Updated: Apr 15
Black perception of white privilege is something we don’t delve into enough. Sure, white people can say that white privilege exists, but unless they practice intersectionality or find out what privilege means in their lives, acknowledging their privilege is useless. What we as a Black community don’t delve into enough is our internalization of whiteness in tandem with the Black experience. More than being Black is a culture, it’s a shared social identity. Black is a social construct the same way white is, but the western image of Black specifically came from the homogenization of slaves. This means the degradation of character, traits, and anti-black societal normality all centers around this evolution of imposed “bleached superiority” which was meant to give white people justifications for having more rights and freedoms than Black people. That bigotry has echoed through time, most notably on a social level.
Being an African-American and being an African immigrant means two entirely different cultures. The predisposed beliefs that African immigrant families, specifically first-generation immigrants hold, have been commonly aligned with harmful stereotypes made of Black people in America. Though we all look the same, African immigrant families tend to separate themselves from the African-Americans through demonization and scapegoating. Now, due to the popularity of Black culture and its imminent influence, visible in all facets of media, we’re faced with the truth that we, as African immigrants, have either been policing Blackness or have been complicit in the policing of Blackness and trying to steer away from it. There’s an element of assumed superiority, making African immigrants adopt the mindset that although African-Americans are poor because of x, y, and z, those factors don’t apply to them–even though they struggled through the same conditions back home. Though this thought process doesn’t apply to every African immigrant, ingrained colonialism and colorism have increased the level of anti-Black racism in immigrant families.
Black people in struggling communities are expected to individually leave the struggles of poverty behind- with their own power. But even if a Black individual is more hard-working than Jeff Bezos or smarter than Elon Musk, there’s still historical and social disenfranchisement that very much affects our day-to-day lives, making “making it out” extremely difficult. Black people don’t have the same inherent potential to achieve a comparable level of perceived excellence as a white person in a relative position of power can. Someone could work their whole life, going above and beyond every standard set for them, but because of being a disenfranchised person of color in the spear of the Black community, they’d be viewed as inadequate. A lot of this has to do with the fact that capitalism is so deeply ingrained in our perception of the way the world works. There’s a formula that’s been preached to us: take out a student loan, go to college, and secure a job. However, completing that formula for success has become increasingly difficult as we realize that that formula isn’t attainable. For the first time, people are looking to other avenues that aren’t capitalism, because it simply isn’t working for them anymore. As it stands right now, economically speaking, Black people are the only demographic that has a better chance of regressing financially than moving forward due to all the baggage that being Black entails.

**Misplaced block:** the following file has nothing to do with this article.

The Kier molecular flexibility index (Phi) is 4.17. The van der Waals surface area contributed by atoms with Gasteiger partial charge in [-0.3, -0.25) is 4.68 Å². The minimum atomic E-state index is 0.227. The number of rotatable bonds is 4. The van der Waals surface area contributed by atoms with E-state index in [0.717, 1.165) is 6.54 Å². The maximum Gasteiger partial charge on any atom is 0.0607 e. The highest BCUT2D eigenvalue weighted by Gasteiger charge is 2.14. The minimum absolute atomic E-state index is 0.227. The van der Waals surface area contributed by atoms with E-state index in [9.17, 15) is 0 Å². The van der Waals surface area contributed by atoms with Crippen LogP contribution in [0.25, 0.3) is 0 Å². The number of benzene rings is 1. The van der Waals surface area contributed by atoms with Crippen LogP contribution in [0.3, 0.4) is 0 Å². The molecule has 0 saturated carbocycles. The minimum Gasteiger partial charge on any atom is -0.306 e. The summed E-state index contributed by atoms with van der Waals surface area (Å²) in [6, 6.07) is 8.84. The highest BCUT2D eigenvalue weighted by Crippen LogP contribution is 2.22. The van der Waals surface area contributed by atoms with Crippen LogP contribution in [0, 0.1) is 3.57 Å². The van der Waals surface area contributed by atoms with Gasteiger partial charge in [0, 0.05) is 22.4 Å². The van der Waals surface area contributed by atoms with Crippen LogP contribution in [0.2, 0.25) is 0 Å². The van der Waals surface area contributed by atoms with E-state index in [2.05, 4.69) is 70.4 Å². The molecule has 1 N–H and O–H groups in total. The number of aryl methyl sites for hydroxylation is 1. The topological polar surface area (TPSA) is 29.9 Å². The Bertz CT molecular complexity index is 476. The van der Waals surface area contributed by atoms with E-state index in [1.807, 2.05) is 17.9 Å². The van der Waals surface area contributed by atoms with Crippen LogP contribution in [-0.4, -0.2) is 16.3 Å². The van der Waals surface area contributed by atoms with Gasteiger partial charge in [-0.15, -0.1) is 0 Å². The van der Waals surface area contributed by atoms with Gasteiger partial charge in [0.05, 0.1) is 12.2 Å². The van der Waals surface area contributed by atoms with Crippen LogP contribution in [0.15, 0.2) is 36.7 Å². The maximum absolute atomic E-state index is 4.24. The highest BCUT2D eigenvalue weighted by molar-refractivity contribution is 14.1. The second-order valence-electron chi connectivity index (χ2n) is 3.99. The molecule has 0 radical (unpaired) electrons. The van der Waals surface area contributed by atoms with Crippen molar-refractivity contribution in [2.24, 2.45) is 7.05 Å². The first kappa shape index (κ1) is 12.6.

What Black excellence boils down to is whether or not you have the ingredients for success. For those who do, who have a constant support system, an uplifting environment, and a means to be educated, they’re able to take those ingredients and make their cake; all the while telling those with no ingredients to do the same thing. What’s desperately needed for the whole Black community is the decolonization of thought that’s entrenched in capitalism. Realizing and instilling the fact that working harder doesn’t guarantee success and that systems of power are what will ultimately give us more is extremely important. We need to prioritize community above all else, though it’s admittedly easier said than done.
Despite my continuous commentary on Black excellence being an absolute lie, I myself haven’t fully given up on it. Yes, I want to be rich and to be able to care for my family, and to have some sort of recognition for the work that I do. On one hand, I can hold that capitalism forces me to aspire to harmful ends in order for me to excel academically or be good at my job. But at the same time, I think there’s plenty of empathy to be had towards aspiring to do what you do very well and supporting those who look like you to do what they do very well. Black excellence at its most positive is looking for the lights in our own community and therefore saying no, we no longer want to look up exclusively to George Clooney or Jennifer Anniston, but rather looking inward in our communities to find greatness. The experiences felt in a Black community aren’t tribalism to the same degree that it is in white communities– it transcends that. When marginalized groups form these societies and begin uplifting one another, there’s a self-determination factor removed from racial hierarchies that feels so freeing. As a Black person, there’s nothing more satisfying than not having to restrict your music taste because of outside bigoted opinions, using AAE freely and being understood, and having a place to be viewed as an individual rather than the tokenized facade of Blackness. Ultimately, understand that Black excellence is a loaded term. Don’t idolize the individuals, & don’t forget your community—they’re what make you, you.